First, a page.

There are a variety of reasons for buying a caravan; family holiday, regular short trips, extended bush travels or extended retirement travels. They are all a bit different but not necessarily mutually exclusive - it's just a matter of determining your priorities and how much comfort you wish to live in whilst you travel. A 16ft caravan is an easier towing proposition than a 22ft caravan but the latter will certainly give you much more living space. So if you are planning lengthy travel but with relatively short stays then the shorter van may have more appeal. However, longer stays might mean a longer van!

Having a family with the necessary space might result in a caravan that far exceeds the budget and tow vehicle capabilities. However, a camping trailer with slide-out ends is much cheaper and can easily be handled by the family sedan. Having said that, It’s important to consider the aerodynamics and overall weight of the caravan. Some of the things you could ask yourself in regards to choosing a larger caravan are:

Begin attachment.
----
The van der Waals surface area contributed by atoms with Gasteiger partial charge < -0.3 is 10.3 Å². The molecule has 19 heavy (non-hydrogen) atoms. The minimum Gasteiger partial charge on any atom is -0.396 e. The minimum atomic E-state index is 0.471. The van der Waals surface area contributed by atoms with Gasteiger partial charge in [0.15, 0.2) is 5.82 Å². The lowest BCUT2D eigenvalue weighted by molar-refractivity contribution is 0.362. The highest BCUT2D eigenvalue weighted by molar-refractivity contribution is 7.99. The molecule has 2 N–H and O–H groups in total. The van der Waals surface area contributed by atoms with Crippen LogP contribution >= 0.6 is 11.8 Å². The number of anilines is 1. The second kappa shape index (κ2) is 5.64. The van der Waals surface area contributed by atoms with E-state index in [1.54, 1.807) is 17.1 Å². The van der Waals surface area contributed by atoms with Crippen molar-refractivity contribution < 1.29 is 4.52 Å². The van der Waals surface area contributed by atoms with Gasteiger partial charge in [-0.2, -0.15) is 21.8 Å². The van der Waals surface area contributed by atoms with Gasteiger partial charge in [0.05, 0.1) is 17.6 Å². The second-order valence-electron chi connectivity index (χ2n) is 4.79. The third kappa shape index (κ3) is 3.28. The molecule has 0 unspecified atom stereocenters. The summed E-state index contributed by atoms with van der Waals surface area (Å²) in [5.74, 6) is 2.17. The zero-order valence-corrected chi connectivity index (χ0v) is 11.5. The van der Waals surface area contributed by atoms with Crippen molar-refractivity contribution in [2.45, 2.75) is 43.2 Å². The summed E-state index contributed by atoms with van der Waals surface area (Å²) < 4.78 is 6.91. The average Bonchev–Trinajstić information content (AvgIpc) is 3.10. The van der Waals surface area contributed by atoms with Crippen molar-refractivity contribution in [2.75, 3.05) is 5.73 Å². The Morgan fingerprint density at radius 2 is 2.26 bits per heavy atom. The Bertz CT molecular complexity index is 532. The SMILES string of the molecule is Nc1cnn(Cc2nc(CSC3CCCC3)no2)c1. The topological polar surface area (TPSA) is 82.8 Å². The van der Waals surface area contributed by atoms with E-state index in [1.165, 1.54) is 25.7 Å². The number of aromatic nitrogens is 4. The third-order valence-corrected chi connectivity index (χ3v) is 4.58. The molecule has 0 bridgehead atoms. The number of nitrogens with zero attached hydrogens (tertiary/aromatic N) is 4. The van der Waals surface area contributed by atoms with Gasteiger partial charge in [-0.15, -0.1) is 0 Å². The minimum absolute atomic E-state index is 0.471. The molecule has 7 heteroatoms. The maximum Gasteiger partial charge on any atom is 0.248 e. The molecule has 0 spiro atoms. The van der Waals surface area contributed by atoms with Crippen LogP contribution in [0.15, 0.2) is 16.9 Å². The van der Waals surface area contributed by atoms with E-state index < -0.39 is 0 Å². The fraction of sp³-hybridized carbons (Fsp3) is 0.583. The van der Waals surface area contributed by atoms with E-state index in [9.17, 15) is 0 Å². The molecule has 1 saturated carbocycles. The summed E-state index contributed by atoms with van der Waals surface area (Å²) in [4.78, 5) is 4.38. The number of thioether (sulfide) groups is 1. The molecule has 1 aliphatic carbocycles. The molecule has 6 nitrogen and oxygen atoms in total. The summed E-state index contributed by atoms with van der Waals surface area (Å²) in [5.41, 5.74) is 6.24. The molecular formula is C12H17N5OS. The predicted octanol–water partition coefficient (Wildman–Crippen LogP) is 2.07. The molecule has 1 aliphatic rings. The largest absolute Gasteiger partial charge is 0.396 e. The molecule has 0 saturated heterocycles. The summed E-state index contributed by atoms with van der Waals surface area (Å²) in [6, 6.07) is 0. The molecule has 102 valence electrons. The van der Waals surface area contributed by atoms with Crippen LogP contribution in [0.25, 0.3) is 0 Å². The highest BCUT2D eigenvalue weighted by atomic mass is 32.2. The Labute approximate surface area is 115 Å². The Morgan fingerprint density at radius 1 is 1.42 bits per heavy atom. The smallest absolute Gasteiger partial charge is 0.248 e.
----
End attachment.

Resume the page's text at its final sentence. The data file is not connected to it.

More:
• Does your current vehicle have the towing capacity needed or would you need to purchase another vehicle?

  • Are you prepared to spend a little more on the extra fuel needed to tow a heavier caravan?
There are also reasons in regards to comfort and luxuries for choosing a caravan that has more interior space and features. Some of these questions you may ask yourself are:

  • How many beds would be adequate for your caravan?

  • What sort of sleeping arrangements do I need - end double bed, island bed or single beds?